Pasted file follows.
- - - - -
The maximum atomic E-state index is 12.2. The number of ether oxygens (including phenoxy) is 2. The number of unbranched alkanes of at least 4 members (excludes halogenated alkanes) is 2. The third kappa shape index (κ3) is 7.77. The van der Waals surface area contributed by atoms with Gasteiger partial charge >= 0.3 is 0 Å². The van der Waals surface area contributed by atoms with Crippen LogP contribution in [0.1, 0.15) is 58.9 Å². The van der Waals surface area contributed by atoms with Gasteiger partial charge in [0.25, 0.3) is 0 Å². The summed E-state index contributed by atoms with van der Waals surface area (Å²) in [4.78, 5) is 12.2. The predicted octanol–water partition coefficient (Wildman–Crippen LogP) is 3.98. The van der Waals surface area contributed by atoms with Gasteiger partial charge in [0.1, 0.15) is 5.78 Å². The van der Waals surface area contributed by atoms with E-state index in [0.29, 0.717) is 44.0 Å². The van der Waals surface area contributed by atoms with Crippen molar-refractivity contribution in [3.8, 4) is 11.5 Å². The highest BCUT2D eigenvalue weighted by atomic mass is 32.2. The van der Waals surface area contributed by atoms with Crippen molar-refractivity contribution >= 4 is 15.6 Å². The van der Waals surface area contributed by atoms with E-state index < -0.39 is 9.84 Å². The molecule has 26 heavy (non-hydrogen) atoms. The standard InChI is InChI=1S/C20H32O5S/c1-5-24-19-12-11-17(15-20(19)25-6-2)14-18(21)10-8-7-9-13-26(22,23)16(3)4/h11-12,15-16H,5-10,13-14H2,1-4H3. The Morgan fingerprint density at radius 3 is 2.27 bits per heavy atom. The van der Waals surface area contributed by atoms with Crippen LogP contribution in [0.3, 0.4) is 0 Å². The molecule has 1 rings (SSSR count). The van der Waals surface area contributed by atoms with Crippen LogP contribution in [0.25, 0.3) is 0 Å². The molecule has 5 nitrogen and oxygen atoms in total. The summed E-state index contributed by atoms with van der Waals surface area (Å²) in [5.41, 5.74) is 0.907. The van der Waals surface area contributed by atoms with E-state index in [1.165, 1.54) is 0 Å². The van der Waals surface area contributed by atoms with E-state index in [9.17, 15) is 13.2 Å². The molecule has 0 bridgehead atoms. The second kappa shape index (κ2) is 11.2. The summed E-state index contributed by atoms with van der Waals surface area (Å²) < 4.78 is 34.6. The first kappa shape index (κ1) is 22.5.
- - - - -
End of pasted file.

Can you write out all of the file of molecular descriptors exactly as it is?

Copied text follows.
The maximum atomic E-state index is 12.2. The number of ether oxygens (including phenoxy) is 2. The number of unbranched alkanes of at least 4 members (excludes halogenated alkanes) is 2. The third kappa shape index (κ3) is 7.77. The van der Waals surface area contributed by atoms with Gasteiger partial charge >= 0.3 is 0 Å². The van der Waals surface area contributed by atoms with Crippen LogP contribution in [0.1, 0.15) is 58.9 Å². The van der Waals surface area contributed by atoms with Gasteiger partial charge in [0.25, 0.3) is 0 Å². The summed E-state index contributed by atoms with van der Waals surface area (Å²) in [4.78, 5) is 12.2. The predicted octanol–water partition coefficient (Wildman–Crippen LogP) is 3.98. The van der Waals surface area contributed by atoms with Gasteiger partial charge in [0.1, 0.15) is 5.78 Å². The van der Waals surface area contributed by atoms with E-state index in [0.29, 0.717) is 44.0 Å². The van der Waals surface area contributed by atoms with Crippen molar-refractivity contribution in [3.8, 4) is 11.5 Å². The highest BCUT2D eigenvalue weighted by atomic mass is 32.2. The van der Waals surface area contributed by atoms with Crippen molar-refractivity contribution >= 4 is 15.6 Å². The van der Waals surface area contributed by atoms with E-state index < -0.39 is 9.84 Å². The molecule has 26 heavy (non-hydrogen) atoms. The standard InChI is InChI=1S/C20H32O5S/c1-5-24-19-12-11-17(15-20(19)25-6-2)14-18(21)10-8-7-9-13-26(22,23)16(3)4/h11-12,15-16H,5-10,13-14H2,1-4H3. The Morgan fingerprint density at radius 3 is 2.27 bits per heavy atom. The van der Waals surface area contributed by atoms with Crippen LogP contribution in [0.3, 0.4) is 0 Å². The molecule has 1 rings (SSSR count). The van der Waals surface area contributed by atoms with Crippen LogP contribution in [0.25, 0.3) is 0 Å². The molecule has 5 nitrogen and oxygen atoms in total. The summed E-state index contributed by atoms with van der Waals surface area (Å²) in [5.41, 5.74) is 0.907. The van der Waals surface area contributed by atoms with E-state index in [1.165, 1.54) is 0 Å². The van der Waals surface area contributed by atoms with E-state index in [9.17, 15) is 13.2 Å². The molecule has 0 bridgehead atoms. The second kappa shape index (κ2) is 11.2. The summed E-state index contributed by atoms with van der Waals surface area (Å²) < 4.78 is 34.6. The first kappa shape index (κ1) is 22.5.